A Brief History in Authentication
Founder @SoluteLabs, Traveller, Photographer, Passionate about new Startups and Tech
Authentication, according to Wikipedia, is the act of confirming the truth of an attribute of a single piece of data claimed true by an entity. Something that has been at the core of systems since the beginning has evolved over the years and like the rest of development has increased in complexity as well.
Authentication perhaps started with a simple email and password. To this day, it is used in a majority of systems wherein we rely on users to use a unique password for accessing an application such as email.
We all know how that turned out to be — people to this day keep the same repetitive passwords
such as password, 123456 and qwerty. Furthermore, people generally tend to keep the same passwords everywhere, so if one system is compromised, the others are too — With more accounts being created every day, this posed a serious security risk.
Enter Two-Factor Authentication
To authenticate a user with more than one way, 2-Factor authentication came into the picture. This can now be accomplished by:
- Asking security questions (Apple ID)
- Sending a sign-in link (Slack’s magic link)
- Send a TOTP to the email (Microsoft, Skype)
- Send a TOTP to the registered mobile (HDFC Bank)
- Send a notification on the mobile (Google Apps for Work)
- Using a TOTP generator such as Google Authenticator (AWS, Google, etc.)
- Using a random number generator RSA based physical keychain
Each of the company chose a different authentication mechanism due to different user behaviours, legal requirements and expectations and defined the user experience aka UX. For more secure environments, multi-factor authentication was used in combination (e.g. mobile + email) and conjunction with the ones mentioned above:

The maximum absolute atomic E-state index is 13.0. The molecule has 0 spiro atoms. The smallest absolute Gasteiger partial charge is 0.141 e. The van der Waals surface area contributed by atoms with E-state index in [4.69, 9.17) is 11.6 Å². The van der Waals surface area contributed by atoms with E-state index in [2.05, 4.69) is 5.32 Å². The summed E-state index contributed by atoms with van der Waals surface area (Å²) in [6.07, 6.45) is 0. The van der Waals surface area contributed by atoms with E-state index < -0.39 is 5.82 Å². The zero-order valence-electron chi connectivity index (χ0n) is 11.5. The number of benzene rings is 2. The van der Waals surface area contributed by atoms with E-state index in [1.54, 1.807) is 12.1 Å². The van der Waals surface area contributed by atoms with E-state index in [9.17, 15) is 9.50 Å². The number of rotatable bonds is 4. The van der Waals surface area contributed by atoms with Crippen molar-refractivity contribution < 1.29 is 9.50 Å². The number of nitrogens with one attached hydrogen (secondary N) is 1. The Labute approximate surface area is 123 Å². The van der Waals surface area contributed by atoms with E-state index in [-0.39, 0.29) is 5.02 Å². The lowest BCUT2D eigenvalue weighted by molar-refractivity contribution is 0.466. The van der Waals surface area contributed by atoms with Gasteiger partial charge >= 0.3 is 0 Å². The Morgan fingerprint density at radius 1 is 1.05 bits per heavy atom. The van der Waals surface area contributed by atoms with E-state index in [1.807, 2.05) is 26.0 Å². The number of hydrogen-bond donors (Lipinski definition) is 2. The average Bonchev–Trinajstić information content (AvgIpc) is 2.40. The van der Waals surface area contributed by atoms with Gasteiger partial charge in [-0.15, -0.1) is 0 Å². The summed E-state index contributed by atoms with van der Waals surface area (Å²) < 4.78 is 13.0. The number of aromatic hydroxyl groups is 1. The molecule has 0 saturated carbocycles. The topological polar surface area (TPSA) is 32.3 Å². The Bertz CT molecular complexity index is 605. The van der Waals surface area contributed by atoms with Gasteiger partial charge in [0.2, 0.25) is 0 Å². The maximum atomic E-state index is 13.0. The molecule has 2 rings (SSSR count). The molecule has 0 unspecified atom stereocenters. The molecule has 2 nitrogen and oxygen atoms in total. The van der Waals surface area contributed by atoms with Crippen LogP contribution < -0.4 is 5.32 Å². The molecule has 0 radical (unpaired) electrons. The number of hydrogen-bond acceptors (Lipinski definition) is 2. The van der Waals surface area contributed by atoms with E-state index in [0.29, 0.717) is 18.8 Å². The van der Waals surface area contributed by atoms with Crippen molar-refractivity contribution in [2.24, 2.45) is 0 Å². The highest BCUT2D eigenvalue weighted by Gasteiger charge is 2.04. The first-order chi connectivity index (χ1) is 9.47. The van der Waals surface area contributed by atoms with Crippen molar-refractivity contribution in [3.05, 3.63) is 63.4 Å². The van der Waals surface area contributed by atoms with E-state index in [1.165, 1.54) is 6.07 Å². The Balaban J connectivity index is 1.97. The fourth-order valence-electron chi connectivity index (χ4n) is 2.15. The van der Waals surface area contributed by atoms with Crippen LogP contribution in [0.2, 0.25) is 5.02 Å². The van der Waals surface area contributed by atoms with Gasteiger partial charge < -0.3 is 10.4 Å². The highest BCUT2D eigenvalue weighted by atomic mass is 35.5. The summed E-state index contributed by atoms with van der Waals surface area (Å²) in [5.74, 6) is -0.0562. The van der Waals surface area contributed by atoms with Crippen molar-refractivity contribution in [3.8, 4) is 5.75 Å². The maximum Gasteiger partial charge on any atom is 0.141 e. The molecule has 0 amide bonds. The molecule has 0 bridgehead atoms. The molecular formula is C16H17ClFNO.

- Biometrics such as fingerprints, retina scans
- Using a physical card such as a credit/debit card number and CVV
And then something disruptive happened, social login was introduced — this changed things (and even complicated them)
Many systems added the social logins of Facebook and Google (now available with a wide variety such as Twitter, LinkedIn, Github and Atlassian) but didn’t consider as to what would happen to users existing in the system.
I personally had very bad experiences when instead of taking the email address from my social account and mapping with their own database, they would just create a whole new account and there would be no way to merge the two accounts. The whole point of not remembering a password was defeated.
Gradually systems evolved and made the much-needed fixes. Still, different systems behave differently such as Trello
, which allows either log in with email and password or with Google but not with both — and I wonder why!
These days, I use the google password suggest feature but preferably use the google auto login feature
This is available in a large number of websites as well as mobile apps. It helps to stay within the Google ecosystem even if you’re a Mac user.
Another great of login is to just use a mobile number to log in with a TOTP such as Swiggy
Let me know which authentication mechanism do you prefer and why!
: I’m the co-founder of Solutelabs
, a full-service digital agency focusing on delivering great experiences and developing web and mobile apps that are used by Millions.
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